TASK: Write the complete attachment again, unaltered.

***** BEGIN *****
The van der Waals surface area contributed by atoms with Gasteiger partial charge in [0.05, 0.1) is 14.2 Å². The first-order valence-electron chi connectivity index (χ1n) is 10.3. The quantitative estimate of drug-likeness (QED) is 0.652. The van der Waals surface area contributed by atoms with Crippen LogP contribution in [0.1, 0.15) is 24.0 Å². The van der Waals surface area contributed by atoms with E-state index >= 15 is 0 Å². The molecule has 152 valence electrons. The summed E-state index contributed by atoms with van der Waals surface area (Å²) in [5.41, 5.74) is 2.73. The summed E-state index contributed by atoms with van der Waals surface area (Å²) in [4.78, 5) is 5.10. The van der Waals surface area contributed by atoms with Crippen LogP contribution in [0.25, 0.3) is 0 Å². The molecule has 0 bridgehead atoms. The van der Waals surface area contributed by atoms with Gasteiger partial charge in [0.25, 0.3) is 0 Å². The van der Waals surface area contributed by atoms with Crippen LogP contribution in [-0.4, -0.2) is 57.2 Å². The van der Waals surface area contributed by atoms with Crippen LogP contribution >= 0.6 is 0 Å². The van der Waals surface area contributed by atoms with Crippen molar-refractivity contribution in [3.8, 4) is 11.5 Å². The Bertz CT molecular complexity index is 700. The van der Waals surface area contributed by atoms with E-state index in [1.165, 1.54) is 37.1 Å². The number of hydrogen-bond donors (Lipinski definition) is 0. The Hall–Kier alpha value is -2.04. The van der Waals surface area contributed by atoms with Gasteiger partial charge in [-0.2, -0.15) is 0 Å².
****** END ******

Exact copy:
The van der Waals surface area contributed by atoms with Gasteiger partial charge in [0.05, 0.1) is 14.2 Å². The first-order valence-electron chi connectivity index (χ1n) is 10.3. The quantitative estimate of drug-likeness (QED) is 0.652. The van der Waals surface area contributed by atoms with Crippen LogP contribution in [0.1, 0.15) is 24.0 Å². The van der Waals surface area contributed by atoms with E-state index >= 15 is 0 Å². The molecule has 152 valence electrons. The summed E-state index contributed by atoms with van der Waals surface area (Å²) in [5.41, 5.74) is 2.73. The summed E-state index contributed by atoms with van der Waals surface area (Å²) in [4.78, 5) is 5.10. The van der Waals surface area contributed by atoms with Crippen LogP contribution in [0.25, 0.3) is 0 Å². The molecule has 0 bridgehead atoms. The van der Waals surface area contributed by atoms with Gasteiger partial charge in [0.25, 0.3) is 0 Å². The van der Waals surface area contributed by atoms with Crippen LogP contribution in [-0.4, -0.2) is 57.2 Å². The van der Waals surface area contributed by atoms with Crippen LogP contribution >= 0.6 is 0 Å². The van der Waals surface area contributed by atoms with Crippen molar-refractivity contribution in [3.8, 4) is 11.5 Å². The Bertz CT molecular complexity index is 700. The van der Waals surface area contributed by atoms with E-state index in [1.165, 1.54) is 37.1 Å². The number of hydrogen-bond donors (Lipinski definition) is 0. The Hall–Kier alpha value is -2.04. The van der Waals surface area contributed by atoms with Gasteiger partial charge in [-0.2, -0.15) is 0 Å².